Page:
Effect of Organophosphate Exposure on Cholesteryl Ester Hydrolase (sponsored by NIH)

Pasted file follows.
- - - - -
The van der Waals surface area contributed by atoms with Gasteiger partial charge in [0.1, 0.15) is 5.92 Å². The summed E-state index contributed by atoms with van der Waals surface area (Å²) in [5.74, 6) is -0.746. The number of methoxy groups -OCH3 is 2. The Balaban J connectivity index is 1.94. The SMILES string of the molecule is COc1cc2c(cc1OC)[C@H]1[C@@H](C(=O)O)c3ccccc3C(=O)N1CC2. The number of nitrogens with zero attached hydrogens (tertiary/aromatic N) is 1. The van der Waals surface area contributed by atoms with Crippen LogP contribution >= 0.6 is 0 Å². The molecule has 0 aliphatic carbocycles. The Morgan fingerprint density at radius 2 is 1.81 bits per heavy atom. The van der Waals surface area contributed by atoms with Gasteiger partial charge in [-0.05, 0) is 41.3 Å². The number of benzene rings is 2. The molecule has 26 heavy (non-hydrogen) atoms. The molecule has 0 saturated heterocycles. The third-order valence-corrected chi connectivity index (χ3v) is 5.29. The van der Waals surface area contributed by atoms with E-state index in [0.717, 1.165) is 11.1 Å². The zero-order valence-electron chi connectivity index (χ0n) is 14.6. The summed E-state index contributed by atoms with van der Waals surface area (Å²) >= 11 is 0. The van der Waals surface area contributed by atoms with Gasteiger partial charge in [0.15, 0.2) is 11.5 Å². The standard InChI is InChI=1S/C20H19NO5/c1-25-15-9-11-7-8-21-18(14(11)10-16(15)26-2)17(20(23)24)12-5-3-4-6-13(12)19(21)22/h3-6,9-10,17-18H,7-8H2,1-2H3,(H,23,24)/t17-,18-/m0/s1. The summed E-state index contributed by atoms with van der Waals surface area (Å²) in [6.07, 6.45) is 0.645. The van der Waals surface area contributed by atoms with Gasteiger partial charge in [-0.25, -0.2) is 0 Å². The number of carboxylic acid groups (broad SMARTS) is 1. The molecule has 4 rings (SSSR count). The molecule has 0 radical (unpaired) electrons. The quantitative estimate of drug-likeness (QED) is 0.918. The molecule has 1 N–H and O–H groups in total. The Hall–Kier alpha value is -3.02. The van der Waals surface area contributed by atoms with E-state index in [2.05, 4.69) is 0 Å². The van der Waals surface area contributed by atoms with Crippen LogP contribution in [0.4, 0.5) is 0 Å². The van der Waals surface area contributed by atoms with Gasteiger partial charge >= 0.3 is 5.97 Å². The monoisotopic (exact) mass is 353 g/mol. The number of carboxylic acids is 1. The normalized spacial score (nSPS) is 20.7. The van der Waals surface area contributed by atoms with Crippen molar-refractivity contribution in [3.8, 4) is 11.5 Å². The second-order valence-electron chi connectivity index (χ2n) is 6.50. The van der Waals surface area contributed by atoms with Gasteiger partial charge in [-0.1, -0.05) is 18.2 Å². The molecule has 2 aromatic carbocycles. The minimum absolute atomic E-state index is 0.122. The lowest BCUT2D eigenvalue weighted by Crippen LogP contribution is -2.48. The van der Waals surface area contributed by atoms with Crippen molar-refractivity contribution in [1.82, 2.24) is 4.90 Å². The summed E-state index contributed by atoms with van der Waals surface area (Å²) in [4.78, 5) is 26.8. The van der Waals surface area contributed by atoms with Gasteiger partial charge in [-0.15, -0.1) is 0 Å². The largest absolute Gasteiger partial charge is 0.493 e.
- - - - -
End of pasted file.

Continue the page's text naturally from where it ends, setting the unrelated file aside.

Cardiovascular disease (CVD) in its various forms is the leading cause of death in the United States. Reverse cholesterol transport is a mechanism by which cholesterol present in atherosclerotic plaques within arterial walls is transported to the liver via high density lipoprotein particles for excretion in bile. Recent studies have suggested that human cholesteryl ester hydrolase (CEH), an enzyme that metabolizes cholesteryl esters, plays an important role in the regulation of reverse cholesterol transport. Our long term goal is to understand the role that environmental toxicants such as agricultural chemicals play in human disease. Three commonly used organophosphate (OP) insecticides will be used in this study. The goal of this project is to determine if exposure to OP insecticides will inhibit the CEH-catalyzed metabolism of cholesteryl esters, which could therefore increase the risk of developing atherosclerosis. The results from this study will provide preliminary insights into whether OP oxon metabolites can directly alter the structure-function of an enzyme involved in cholesterol metabolism, thus leading to an increased probability of a pathological outcome (i.e. atherosclerosis).